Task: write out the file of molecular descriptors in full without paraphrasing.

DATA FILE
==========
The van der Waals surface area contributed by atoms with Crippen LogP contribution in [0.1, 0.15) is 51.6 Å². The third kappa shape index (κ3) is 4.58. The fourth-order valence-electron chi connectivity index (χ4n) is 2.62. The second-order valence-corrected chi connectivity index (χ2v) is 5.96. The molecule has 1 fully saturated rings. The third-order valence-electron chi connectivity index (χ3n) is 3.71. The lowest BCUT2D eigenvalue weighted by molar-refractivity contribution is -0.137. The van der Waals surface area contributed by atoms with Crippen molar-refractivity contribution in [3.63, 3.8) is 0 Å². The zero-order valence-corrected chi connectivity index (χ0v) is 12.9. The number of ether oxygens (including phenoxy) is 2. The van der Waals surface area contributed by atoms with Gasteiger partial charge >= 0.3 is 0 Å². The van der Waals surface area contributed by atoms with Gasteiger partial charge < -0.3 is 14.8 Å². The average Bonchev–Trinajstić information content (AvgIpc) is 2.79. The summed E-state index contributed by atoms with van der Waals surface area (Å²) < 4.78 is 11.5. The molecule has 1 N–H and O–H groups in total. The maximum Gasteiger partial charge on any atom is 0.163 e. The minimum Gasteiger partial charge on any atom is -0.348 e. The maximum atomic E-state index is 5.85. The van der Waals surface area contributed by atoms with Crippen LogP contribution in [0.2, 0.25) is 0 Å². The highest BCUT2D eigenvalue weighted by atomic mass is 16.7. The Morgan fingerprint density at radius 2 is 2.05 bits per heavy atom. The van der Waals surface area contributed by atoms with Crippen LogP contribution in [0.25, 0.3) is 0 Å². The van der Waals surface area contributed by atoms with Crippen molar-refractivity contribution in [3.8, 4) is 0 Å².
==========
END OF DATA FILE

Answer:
The van der Waals surface area contributed by atoms with Crippen LogP contribution in [0.1, 0.15) is 51.6 Å². The third kappa shape index (κ3) is 4.58. The fourth-order valence-electron chi connectivity index (χ4n) is 2.62. The second-order valence-corrected chi connectivity index (χ2v) is 5.96. The molecule has 1 fully saturated rings. The third-order valence-electron chi connectivity index (χ3n) is 3.71. The lowest BCUT2D eigenvalue weighted by molar-refractivity contribution is -0.137. The van der Waals surface area contributed by atoms with Crippen molar-refractivity contribution in [3.63, 3.8) is 0 Å². The zero-order valence-corrected chi connectivity index (χ0v) is 12.9. The number of ether oxygens (including phenoxy) is 2. The van der Waals surface area contributed by atoms with Gasteiger partial charge >= 0.3 is 0 Å². The van der Waals surface area contributed by atoms with Gasteiger partial charge < -0.3 is 14.8 Å². The average Bonchev–Trinajstić information content (AvgIpc) is 2.79. The summed E-state index contributed by atoms with van der Waals surface area (Å²) < 4.78 is 11.5. The molecule has 1 N–H and O–H groups in total. The maximum Gasteiger partial charge on any atom is 0.163 e. The minimum Gasteiger partial charge on any atom is -0.348 e. The maximum atomic E-state index is 5.85. The van der Waals surface area contributed by atoms with Crippen LogP contribution in [0.2, 0.25) is 0 Å². The highest BCUT2D eigenvalue weighted by atomic mass is 16.7. The Morgan fingerprint density at radius 2 is 2.05 bits per heavy atom. The van der Waals surface area contributed by atoms with Crippen LogP contribution in [0.25, 0.3) is 0 Å². The van der Waals surface area contributed by atoms with Crippen molar-refractivity contribution in [3.8, 4) is 0 Å².